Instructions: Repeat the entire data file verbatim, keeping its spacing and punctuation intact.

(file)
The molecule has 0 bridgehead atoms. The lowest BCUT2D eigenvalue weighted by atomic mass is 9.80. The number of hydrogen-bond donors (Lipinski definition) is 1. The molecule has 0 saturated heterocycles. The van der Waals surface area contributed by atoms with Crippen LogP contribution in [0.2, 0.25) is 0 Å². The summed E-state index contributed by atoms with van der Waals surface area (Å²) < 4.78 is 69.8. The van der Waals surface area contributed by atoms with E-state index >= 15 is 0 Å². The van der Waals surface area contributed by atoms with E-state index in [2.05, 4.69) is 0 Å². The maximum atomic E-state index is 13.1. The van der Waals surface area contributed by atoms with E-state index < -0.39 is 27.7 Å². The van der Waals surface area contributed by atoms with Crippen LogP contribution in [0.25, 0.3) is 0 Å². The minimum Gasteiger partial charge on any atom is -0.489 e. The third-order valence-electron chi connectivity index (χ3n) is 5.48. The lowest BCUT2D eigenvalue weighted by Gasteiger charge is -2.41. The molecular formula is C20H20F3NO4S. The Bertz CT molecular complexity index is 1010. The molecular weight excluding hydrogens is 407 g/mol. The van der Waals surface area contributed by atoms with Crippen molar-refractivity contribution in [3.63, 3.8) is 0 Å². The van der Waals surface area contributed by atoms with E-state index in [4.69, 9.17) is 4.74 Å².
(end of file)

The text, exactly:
The molecule has 0 bridgehead atoms. The lowest BCUT2D eigenvalue weighted by atomic mass is 9.80. The number of hydrogen-bond donors (Lipinski definition) is 1. The molecule has 0 saturated heterocycles. The van der Waals surface area contributed by atoms with Crippen LogP contribution in [0.2, 0.25) is 0 Å². The summed E-state index contributed by atoms with van der Waals surface area (Å²) < 4.78 is 69.8. The van der Waals surface area contributed by atoms with E-state index >= 15 is 0 Å². The van der Waals surface area contributed by atoms with E-state index in [2.05, 4.69) is 0 Å². The maximum atomic E-state index is 13.1. The van der Waals surface area contributed by atoms with E-state index < -0.39 is 27.7 Å². The van der Waals surface area contributed by atoms with Crippen LogP contribution in [0.25, 0.3) is 0 Å². The minimum Gasteiger partial charge on any atom is -0.489 e. The third-order valence-electron chi connectivity index (χ3n) is 5.48. The lowest BCUT2D eigenvalue weighted by Gasteiger charge is -2.41. The molecular formula is C20H20F3NO4S. The Bertz CT molecular complexity index is 1010. The molecular weight excluding hydrogens is 407 g/mol. The van der Waals surface area contributed by atoms with Crippen molar-refractivity contribution in [3.63, 3.8) is 0 Å². The van der Waals surface area contributed by atoms with E-state index in [4.69, 9.17) is 4.74 Å².